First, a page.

For example, only dig into one niche industry that you are considering entering or evaluate a single customer segment you are trying to win over. Anything more will feel overwhelming and impossible to dissect.
Orient your team to the new goal or objective. Encourage everyone to conduct research and familiarize themselves with the problem you’re trying to solve. Search for case studies or stories that highlight how other startups have approached a similar issue. Set clear boundaries and expectations around what you are hoping to accomplish by the end of the week.
On Tuesday, ideate around possible solutions. By now, your team has had time to think about what your startup could reasonably accomplish. Continuing with one of the examples above, if you’re trying to find a niche market to enter, have individuals present one idea each, choose a frontrunner, and go with it. Don’t try to evaluate several niches at once.
With your plan of attack set, build a draft prototype, presentation, or proposal. Invest an entire day in creating something sophisticated enough that you can reasonably study. If you are trying to build a business case around entering a niche market, gather the most important data points first to get an early sense of what the “right” answer is.
Test your ideas, solutions, proposals, and prototypes with the team. Run through different scenarios, pressure test assumptions, and fill in apparent gaps with collective brainstorming. Acknowledge what information you are missing and what you would do if you had more time.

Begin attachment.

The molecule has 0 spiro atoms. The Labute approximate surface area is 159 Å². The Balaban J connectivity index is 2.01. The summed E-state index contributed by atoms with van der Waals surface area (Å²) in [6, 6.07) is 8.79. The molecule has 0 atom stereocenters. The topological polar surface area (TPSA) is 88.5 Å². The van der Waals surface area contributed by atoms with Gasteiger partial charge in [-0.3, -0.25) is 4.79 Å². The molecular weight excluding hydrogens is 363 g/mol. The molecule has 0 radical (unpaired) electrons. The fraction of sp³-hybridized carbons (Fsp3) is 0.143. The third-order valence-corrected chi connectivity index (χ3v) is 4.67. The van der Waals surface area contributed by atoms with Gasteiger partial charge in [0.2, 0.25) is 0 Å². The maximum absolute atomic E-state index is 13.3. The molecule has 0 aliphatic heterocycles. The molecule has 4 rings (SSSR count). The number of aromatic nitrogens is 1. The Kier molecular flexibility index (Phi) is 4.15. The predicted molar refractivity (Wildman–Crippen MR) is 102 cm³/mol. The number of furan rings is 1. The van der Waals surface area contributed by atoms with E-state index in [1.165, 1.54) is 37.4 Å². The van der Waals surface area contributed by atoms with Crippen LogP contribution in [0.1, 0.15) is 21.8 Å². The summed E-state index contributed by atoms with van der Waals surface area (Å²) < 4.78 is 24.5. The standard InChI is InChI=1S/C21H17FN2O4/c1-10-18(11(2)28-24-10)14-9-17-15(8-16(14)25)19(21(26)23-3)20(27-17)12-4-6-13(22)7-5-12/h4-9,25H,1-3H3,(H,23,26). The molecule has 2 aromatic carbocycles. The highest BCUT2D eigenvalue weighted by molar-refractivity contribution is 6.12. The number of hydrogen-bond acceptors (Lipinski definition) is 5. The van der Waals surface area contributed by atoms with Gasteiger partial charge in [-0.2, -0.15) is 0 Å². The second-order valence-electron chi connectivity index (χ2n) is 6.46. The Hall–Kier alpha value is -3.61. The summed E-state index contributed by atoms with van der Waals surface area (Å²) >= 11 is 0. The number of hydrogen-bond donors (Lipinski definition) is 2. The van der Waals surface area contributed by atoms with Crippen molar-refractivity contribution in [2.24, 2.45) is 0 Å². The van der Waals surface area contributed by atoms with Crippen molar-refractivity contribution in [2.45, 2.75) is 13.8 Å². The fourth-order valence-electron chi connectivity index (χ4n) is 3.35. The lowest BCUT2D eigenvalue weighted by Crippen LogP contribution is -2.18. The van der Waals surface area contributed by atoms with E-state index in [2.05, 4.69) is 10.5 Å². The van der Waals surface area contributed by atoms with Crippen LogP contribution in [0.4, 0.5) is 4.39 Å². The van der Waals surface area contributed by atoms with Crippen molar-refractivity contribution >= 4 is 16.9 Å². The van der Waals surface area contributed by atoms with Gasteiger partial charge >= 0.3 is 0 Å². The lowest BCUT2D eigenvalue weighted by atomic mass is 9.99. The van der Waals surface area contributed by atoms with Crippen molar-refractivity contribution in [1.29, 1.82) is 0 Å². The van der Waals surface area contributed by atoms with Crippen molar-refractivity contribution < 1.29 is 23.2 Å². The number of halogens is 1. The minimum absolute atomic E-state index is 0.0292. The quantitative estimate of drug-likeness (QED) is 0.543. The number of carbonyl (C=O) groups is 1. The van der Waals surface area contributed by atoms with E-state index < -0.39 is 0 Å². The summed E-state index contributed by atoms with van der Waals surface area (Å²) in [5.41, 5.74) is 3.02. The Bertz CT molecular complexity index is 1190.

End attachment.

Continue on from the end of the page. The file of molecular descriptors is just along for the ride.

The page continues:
At the end of the week, gather feedback from others in the company. Bring together a group of diverse teammates outside of the sprint who can provide a wide range of perspectives on your work. They can point out issues you may have overlooked or validate the potential of what you are pursuing. After Friday, you should know whether to start fresh the next week or press on with whatever hypothesis you want to test further.
Experiment with Sprints Today
Before the end of the year, try a few week-long sprints to see if approaching other business problems in an agile way works for your startup. You have little to lose and a lot to gain by applying agile methodology to tackle ambiguous problems.
You may discover that you and your team like working in such a manner where iteration and feedback are paramount. After all, your software developers shouldn’t have all of the fun ;)
Worried About Building a Company During a Recession? Don’t Be
The current pandemic has upended the lives of millions of people across the globe. Companies of all sizes are struggling to stay afloat as governments aim to strike a balance between containing COVID and keeping businesses open. Unfortunately, there is no playbook for how we should navigate such uncertain waters.